<a onClick="popup('http://www.nanoscalereslett.com/content/9/1/71/mathml/M2','MathML',630,470);return false;" target="_blank" href="http://www.nanoscalereslett.com/content/9/1/71/mathml/M2">View MathML</a>

(2)

A = 13, B = 50 and C = 4,070 are the parameters calculated based on the extracted data. The current-voltage characteristic of SGFET according to the proposed model of DNA sensor using nanostructured graphene layer is obtained as:

<a onClick="popup('http://www.nanoscalereslett.com/content/9/1/71/mathml/M3','MathML',630,470);return false;" target="_blank" href="http://www.nanoscalereslett.com/content/9/1/71/mathml/M3">View MathML</a>

(3)

It is concluded that the sensor model with the suggested parameters represents the same trend as experimental data [2,6]. Since the values of the parameters A, B and C in Equation 2 were calculated based on trial and error, there is necessity of a methodological approach for obtaining a viable and accurate model which is reliable for being used in different applications of the graphene-based DNA sensor. To this purpose, an evolutionary algorithm (EA) called particle swarm optimization (PSO) is used for optimizing the mathematical model shown in Equation 1. The PSO technique is widely used in optimizing different sorts of problems including fine materials, medical science, control theory, energy issues, etc. [33-36]. The important facts that make PSO popular among the researchers are its fastness, avoiding from being trapped in the local optima, and the capability of being employed in any type of optimization problems [37-40].

Methods

Particle swarm optimization overview

The PSO is a swarm-based optimization algorithm which is classified as a metaheuristic optimization algorithm. The idea of the PSO rises from the movement of a bird flock which was first introduced by Kennedy and Eberheart [41-45]. The aim of employing PSO algorithm in this study, is to find the best possible values for A, B and C parameters in Equation 2 which leads to have a more accurate DNA sensor model with better I-V characteristic. Each particle at each step is supposed to return a set of three values with respect to A, B and C parameters. Afterwards, these values must be evaluated using a proper fitness function. During the optimization process, the values of A, B and C parameters change, until we can get the best possible solutions.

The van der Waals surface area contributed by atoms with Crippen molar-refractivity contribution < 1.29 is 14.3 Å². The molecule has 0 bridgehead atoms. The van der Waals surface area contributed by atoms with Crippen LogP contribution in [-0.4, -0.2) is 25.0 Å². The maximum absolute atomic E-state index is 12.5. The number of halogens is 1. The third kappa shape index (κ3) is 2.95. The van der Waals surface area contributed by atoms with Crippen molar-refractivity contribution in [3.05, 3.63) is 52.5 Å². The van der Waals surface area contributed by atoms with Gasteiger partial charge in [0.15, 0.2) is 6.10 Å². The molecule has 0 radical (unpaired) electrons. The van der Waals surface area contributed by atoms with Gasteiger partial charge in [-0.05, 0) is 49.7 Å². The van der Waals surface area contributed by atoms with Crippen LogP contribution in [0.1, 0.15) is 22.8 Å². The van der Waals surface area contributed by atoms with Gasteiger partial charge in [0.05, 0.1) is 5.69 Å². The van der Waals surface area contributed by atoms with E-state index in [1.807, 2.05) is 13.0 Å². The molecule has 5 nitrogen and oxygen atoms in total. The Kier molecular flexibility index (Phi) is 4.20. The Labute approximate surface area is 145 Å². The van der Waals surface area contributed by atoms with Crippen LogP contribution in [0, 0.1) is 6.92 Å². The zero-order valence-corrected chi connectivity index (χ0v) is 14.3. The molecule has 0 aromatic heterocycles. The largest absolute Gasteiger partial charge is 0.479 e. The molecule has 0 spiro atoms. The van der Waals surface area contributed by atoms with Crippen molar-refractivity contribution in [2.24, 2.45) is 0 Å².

The movement velocity of each particle is updated regularly, at each step. The location and velocity of the ith particle at kth step are shown in Equations 4 and 5, respectively.

<a onClick="popup('http://www.nanoscalereslett.com/content/9/1/71/mathml/M4','MathML',630,470);return false;" target="_blank" href="http://www.nanoscalereslett.com/content/9/1/71/mathml/M4">View MathML</a>

(4)

<a onClick="popup('http://www.nanoscalereslett.com/content/9/1/71/mathml/M5','MathML',630,470);return false;" target="_blank" href="http://www.nanoscalereslett.com/content/9/1/71/mathml/M5">View MathML</a>

(5)